Home Generators: Power Up When the Power’s Out
“It was a dark and stormy night. Marsha stumbled through the inky blackness of her living room as a driving rain pelted the windows…” Sounds like the beginning of a scary novel, doesn’t it? But really it’s just the beginning of a dark, cold night for Marsha and her entire neighborhood, because a storm has just knocked power out to a large portion of their county. I’ve always wanted to use that opening line somewhere, and for this article on home generators, it seemed like a perfect fit. Because even though Marsha is probably not in danger of being targeted by a burglar, the next few days could be a bit stressful for her and her neighbors.
It really doesn’t matter what month of the year it is; power outages can occur at any time. Heavy rains, snow or ice, high winds, summer heat and excessive power loads, an errant driver, a lightning storm, or even a squirrel touching the wrong part of a transformer can all lead to power loss.
When these types of electrical outages happen, it’s usually the duration of the power outage that determines whether it’s a minor inconvenience or a devastating situation. While we can’t control any of this, we can at least think ahead and try to be prepared. Consider these scenarios: What if someone in your home has a medical condition and is dependent on a device that requires electricity? What if you work from home, and need electricity to run your business? What if that waterproofing system you installed to keep your basement dry during heavy storms requires electricity to function? Any prolonged outage could have serious implications. During the long-term power outage we experienced on much of the East coast this past summer, my home was without power for four days. Unless your plan is to give away or toss all the food in the refrigerator and freezer, lock the doors, and go stay with friends or relatives, you need a generator.
When considering a home generator, you basically have three choices: a portable generator and a few extension cords; a portable generator that is connected to your home’s main electric panel; or a standby generator that is connected to your home’s main electric panel.
The portable generator and extension cord solution is obviously the easiest and least expensive choice. A small- to medium-sized portable generator will put out between 1,000 to 5,000 watts, and will cost around $400 to $800. With this setup, you will be able to run most of the electrical items in your home that are plugged into a typical wall outlet. This would include your refrigerator, freezer, cell phone charger, microwave, computer, fan, small air-conditioning window unit, coffee maker, and the like. You won’t be able to run everything at once, but if the weather is not extremely hot or cold, and if you happen to like camping, you might be just fine for a few days.
Your next choice would be to purchase a larger portable generator, usually between 6,000 to 10,000 watts, and temporarily connect it to the home’s main electric panel. This is where a very dangerous mistake is often made, because if you don’t connect the generator to the electric panel properly, you can “back feed” electricity into the main service cable that comes into your home. This “back feeding” of electricity could hurt or even kill a technician working on the downed power lines. For this reason, you must bring the electricity from the generator into your home through what is called a “manual transfer switch,” which prevents the possibility of back feeding electricity. The cost of this type of larger portable generator will be around $1,000 to $1,600. The manual transfer switch is around $300 to $400, and unless you are an electrician, you will need to pay someone to install this switch at a labor cost of around $200. The electrician will also have to get a permit for this installation. Now you’ll be able to run such things as the water heater, the well pump, a heat pump and lights, and the other plug-in essentials like coffee pots and refrigerators. Again, you won’t be able to run everything at once, but life will be a bit closer to normal.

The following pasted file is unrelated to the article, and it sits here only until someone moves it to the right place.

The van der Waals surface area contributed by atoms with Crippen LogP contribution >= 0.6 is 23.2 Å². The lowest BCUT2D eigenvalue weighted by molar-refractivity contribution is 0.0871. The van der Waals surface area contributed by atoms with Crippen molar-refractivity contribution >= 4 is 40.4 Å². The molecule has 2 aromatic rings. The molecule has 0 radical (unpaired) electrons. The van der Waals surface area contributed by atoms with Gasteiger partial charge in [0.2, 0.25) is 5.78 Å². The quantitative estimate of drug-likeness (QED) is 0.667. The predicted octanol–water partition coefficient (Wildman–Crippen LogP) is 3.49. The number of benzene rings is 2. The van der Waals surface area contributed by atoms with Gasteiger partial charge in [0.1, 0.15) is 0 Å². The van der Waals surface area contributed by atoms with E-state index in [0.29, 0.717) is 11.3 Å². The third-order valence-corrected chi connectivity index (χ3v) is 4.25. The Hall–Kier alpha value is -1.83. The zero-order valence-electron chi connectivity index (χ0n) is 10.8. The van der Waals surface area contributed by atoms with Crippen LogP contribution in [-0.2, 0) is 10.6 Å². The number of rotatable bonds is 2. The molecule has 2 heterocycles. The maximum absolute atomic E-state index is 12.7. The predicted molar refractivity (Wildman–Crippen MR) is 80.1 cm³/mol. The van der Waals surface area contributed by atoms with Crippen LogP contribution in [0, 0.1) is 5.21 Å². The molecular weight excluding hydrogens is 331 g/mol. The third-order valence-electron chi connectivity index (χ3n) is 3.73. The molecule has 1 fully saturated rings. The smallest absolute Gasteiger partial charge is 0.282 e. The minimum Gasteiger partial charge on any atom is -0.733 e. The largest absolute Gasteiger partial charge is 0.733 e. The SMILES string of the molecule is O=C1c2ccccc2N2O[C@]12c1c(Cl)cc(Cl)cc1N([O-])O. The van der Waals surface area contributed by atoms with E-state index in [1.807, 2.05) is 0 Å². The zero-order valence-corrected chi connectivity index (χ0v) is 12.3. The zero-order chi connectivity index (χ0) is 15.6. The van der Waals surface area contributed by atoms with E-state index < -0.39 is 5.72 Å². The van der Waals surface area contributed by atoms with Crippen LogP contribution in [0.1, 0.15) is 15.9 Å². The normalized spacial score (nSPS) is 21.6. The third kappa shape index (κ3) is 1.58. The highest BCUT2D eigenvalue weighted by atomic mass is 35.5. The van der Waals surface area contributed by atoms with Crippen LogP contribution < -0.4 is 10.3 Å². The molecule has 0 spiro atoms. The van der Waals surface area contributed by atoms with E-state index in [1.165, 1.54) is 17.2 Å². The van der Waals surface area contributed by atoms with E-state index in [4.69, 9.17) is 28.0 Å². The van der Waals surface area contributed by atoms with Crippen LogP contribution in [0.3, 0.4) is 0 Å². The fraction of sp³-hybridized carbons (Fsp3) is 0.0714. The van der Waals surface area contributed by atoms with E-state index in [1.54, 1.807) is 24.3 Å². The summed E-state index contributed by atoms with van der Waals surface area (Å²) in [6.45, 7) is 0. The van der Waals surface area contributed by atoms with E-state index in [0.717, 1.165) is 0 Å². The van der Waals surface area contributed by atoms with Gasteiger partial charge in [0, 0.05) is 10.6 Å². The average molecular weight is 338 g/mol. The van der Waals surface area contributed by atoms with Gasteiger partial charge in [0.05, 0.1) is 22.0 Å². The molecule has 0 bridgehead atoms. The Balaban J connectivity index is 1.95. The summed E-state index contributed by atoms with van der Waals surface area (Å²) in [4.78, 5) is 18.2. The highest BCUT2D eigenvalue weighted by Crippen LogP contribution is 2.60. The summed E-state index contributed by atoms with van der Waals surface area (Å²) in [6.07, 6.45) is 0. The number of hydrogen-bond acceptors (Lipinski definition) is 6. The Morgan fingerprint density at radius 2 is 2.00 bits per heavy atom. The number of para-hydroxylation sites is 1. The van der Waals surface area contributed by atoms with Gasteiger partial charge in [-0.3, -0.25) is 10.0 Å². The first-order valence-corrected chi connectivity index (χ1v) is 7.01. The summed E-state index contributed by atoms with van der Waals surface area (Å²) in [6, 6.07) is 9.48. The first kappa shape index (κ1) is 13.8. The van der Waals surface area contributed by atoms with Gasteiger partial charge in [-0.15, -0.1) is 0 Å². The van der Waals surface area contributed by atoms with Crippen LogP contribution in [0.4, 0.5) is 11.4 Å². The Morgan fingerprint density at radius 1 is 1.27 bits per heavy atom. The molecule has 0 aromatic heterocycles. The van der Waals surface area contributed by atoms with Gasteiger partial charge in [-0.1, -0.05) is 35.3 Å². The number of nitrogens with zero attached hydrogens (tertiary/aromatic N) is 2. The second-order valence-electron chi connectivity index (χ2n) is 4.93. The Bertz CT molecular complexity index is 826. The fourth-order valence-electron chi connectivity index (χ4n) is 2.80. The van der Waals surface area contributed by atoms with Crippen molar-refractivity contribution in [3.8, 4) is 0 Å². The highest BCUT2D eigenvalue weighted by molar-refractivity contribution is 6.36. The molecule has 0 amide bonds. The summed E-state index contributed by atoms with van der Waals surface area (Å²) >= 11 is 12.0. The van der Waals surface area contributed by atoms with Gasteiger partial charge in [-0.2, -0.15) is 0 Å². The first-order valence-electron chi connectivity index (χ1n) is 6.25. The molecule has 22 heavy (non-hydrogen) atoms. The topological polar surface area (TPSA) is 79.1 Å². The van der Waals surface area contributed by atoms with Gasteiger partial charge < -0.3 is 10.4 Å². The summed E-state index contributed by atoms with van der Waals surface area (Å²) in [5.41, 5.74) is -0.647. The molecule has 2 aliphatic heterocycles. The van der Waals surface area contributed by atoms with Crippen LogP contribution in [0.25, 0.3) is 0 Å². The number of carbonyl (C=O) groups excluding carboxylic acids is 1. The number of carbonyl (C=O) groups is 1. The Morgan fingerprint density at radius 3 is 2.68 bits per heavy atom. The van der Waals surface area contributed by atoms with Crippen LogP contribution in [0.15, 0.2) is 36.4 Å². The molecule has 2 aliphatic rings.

The last choice is to go all-out and have an electrician install what is called a “standby” generator. This beauty is connected permanently to the main electric panel of the home through an “automatic transfer switch.” As soon as you lose power to your house, the generator will automatically come on and the switch will automatically be made from power company electricity to generator electricity. A small standby generator will provide around 6,000 watts of electricity and cost between $3,000 and $4,000 for both parts and installation. You won’t be able to run the furnace or the whole-house air conditioner with only 6,000 watts, but your power will be available whether you are home or not. If there are things in your home that must stay on, then this could be an affordable solution. A medium-sized standby generator will provide around 16,000 watts and cost between $5,000 and $6,000. It will also come on automatically and is large enough to simultaneously run a furnace or the whole-house air conditioner along with a few other high electrical consumption items such as the water heater, well pump and refrigerator. A large standby generator will provide around 40,000 watts, cost between $14,000 and $16,000, and should be able to operate almost everything in your house.
Most portable generators run on gasoline or diesel fuel, and you can get standby generators that also run on either gas or diesel. However, with a standby generator your best bet is to get one that runs on either propane or natural gas. That way you can safely store a lot more fuel and you won’t have to worry about the fuel going bad from sitting too long.
With a few Google searches, a little bit of preplanning and a back-up generator, Marsha will be better prepared to weather that next “dark and stormy night.”